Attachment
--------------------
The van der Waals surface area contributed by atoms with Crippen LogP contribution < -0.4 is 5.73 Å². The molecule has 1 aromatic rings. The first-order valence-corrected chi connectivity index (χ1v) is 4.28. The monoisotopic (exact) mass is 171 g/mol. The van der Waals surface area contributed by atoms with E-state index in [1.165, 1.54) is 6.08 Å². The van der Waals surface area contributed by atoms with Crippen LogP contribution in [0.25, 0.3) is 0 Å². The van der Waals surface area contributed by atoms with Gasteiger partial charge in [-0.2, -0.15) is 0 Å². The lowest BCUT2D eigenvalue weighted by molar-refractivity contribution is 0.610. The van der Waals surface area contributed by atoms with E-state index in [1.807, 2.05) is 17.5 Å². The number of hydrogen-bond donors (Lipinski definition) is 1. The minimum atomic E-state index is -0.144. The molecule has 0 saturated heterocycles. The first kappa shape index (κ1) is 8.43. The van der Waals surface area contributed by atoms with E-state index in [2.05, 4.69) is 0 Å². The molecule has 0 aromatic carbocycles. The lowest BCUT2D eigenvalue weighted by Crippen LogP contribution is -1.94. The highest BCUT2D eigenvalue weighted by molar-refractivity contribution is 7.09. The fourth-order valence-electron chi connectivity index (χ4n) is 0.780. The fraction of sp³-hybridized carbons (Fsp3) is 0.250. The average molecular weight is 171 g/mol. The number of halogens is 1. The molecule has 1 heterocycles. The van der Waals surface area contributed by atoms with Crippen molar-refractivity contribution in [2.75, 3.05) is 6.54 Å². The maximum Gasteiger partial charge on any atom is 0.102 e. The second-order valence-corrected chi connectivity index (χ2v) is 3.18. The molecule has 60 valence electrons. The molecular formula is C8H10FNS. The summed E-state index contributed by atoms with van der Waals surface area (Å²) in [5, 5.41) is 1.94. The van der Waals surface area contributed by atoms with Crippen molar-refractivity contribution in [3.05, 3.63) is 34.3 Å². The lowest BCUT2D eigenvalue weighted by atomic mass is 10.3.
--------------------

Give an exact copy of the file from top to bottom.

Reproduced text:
The van der Waals surface area contributed by atoms with Crippen LogP contribution < -0.4 is 5.73 Å². The molecule has 1 aromatic rings. The first-order valence-corrected chi connectivity index (χ1v) is 4.28. The monoisotopic (exact) mass is 171 g/mol. The van der Waals surface area contributed by atoms with E-state index in [1.165, 1.54) is 6.08 Å². The van der Waals surface area contributed by atoms with Crippen LogP contribution in [0.25, 0.3) is 0 Å². The van der Waals surface area contributed by atoms with Gasteiger partial charge in [-0.2, -0.15) is 0 Å². The lowest BCUT2D eigenvalue weighted by molar-refractivity contribution is 0.610. The van der Waals surface area contributed by atoms with E-state index in [1.807, 2.05) is 17.5 Å². The number of hydrogen-bond donors (Lipinski definition) is 1. The minimum atomic E-state index is -0.144. The molecule has 0 saturated heterocycles. The first kappa shape index (κ1) is 8.43. The van der Waals surface area contributed by atoms with E-state index in [2.05, 4.69) is 0 Å². The molecule has 0 aromatic carbocycles. The lowest BCUT2D eigenvalue weighted by Crippen LogP contribution is -1.94. The highest BCUT2D eigenvalue weighted by molar-refractivity contribution is 7.09. The fourth-order valence-electron chi connectivity index (χ4n) is 0.780. The fraction of sp³-hybridized carbons (Fsp3) is 0.250. The average molecular weight is 171 g/mol. The number of halogens is 1. The molecule has 1 heterocycles. The van der Waals surface area contributed by atoms with Crippen molar-refractivity contribution in [2.75, 3.05) is 6.54 Å². The maximum Gasteiger partial charge on any atom is 0.102 e. The second-order valence-corrected chi connectivity index (χ2v) is 3.18. The molecule has 60 valence electrons. The molecular formula is C8H10FNS. The summed E-state index contributed by atoms with van der Waals surface area (Å²) in [5, 5.41) is 1.94. The van der Waals surface area contributed by atoms with Crippen molar-refractivity contribution in [3.05, 3.63) is 34.3 Å². The lowest BCUT2D eigenvalue weighted by atomic mass is 10.3.